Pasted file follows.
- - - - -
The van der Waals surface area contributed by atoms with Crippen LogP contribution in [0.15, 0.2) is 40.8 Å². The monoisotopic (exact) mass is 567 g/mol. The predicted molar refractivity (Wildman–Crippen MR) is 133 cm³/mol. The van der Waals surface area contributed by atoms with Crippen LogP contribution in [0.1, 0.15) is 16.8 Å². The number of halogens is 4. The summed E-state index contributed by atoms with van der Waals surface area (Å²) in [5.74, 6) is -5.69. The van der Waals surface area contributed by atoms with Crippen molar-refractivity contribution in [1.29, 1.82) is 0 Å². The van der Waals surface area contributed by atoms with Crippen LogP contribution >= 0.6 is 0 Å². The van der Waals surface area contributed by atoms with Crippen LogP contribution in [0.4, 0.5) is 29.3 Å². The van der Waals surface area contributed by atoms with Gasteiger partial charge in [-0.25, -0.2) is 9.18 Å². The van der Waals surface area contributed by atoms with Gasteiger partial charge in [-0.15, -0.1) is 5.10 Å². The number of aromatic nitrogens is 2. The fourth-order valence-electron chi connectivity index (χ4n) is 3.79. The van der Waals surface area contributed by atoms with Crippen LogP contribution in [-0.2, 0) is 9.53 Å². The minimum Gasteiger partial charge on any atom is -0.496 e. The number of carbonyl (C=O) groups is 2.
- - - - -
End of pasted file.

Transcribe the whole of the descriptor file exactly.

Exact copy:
The van der Waals surface area contributed by atoms with Crippen LogP contribution in [0.15, 0.2) is 40.8 Å². The monoisotopic (exact) mass is 567 g/mol. The predicted molar refractivity (Wildman–Crippen MR) is 133 cm³/mol. The van der Waals surface area contributed by atoms with Crippen LogP contribution in [0.1, 0.15) is 16.8 Å². The number of halogens is 4. The summed E-state index contributed by atoms with van der Waals surface area (Å²) in [5.74, 6) is -5.69. The van der Waals surface area contributed by atoms with Crippen molar-refractivity contribution in [1.29, 1.82) is 0 Å². The van der Waals surface area contributed by atoms with Crippen LogP contribution >= 0.6 is 0 Å². The van der Waals surface area contributed by atoms with Crippen LogP contribution in [0.4, 0.5) is 29.3 Å². The van der Waals surface area contributed by atoms with Gasteiger partial charge in [-0.25, -0.2) is 9.18 Å². The van der Waals surface area contributed by atoms with Gasteiger partial charge in [-0.15, -0.1) is 5.10 Å². The number of aromatic nitrogens is 2. The fourth-order valence-electron chi connectivity index (χ4n) is 3.79. The van der Waals surface area contributed by atoms with Crippen LogP contribution in [-0.2, 0) is 9.53 Å². The minimum Gasteiger partial charge on any atom is -0.496 e. The number of carbonyl (C=O) groups is 2.